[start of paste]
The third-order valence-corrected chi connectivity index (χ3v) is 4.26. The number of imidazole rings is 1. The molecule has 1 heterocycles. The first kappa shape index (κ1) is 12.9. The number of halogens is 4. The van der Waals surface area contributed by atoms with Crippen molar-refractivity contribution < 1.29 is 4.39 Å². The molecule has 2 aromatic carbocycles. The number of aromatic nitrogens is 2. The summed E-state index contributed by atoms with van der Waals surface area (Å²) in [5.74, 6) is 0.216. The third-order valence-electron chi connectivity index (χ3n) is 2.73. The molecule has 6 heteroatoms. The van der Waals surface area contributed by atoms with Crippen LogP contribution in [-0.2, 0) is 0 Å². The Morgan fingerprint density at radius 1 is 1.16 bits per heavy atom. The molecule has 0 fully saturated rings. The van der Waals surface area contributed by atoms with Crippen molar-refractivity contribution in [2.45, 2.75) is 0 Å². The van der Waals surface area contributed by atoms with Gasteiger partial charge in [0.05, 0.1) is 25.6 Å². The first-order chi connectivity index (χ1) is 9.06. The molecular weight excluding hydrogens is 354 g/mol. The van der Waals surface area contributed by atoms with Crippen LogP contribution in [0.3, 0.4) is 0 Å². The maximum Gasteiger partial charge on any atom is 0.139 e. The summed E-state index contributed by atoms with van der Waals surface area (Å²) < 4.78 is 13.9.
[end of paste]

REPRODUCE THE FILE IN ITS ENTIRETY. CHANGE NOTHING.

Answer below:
The third-order valence-corrected chi connectivity index (χ3v) is 4.26. The number of imidazole rings is 1. The molecule has 1 heterocycles. The first kappa shape index (κ1) is 12.9. The number of halogens is 4. The van der Waals surface area contributed by atoms with Crippen molar-refractivity contribution < 1.29 is 4.39 Å². The molecule has 2 aromatic carbocycles. The number of aromatic nitrogens is 2. The summed E-state index contributed by atoms with van der Waals surface area (Å²) in [5.74, 6) is 0.216. The third-order valence-electron chi connectivity index (χ3n) is 2.73. The molecule has 6 heteroatoms. The van der Waals surface area contributed by atoms with Crippen LogP contribution in [-0.2, 0) is 0 Å². The Morgan fingerprint density at radius 1 is 1.16 bits per heavy atom. The molecule has 0 fully saturated rings. The van der Waals surface area contributed by atoms with Crippen molar-refractivity contribution in [2.45, 2.75) is 0 Å². The van der Waals surface area contributed by atoms with Gasteiger partial charge in [0.05, 0.1) is 25.6 Å². The first-order chi connectivity index (χ1) is 9.06. The molecular weight excluding hydrogens is 354 g/mol. The van der Waals surface area contributed by atoms with Crippen LogP contribution in [0.3, 0.4) is 0 Å². The maximum Gasteiger partial charge on any atom is 0.139 e. The summed E-state index contributed by atoms with van der Waals surface area (Å²) < 4.78 is 13.9.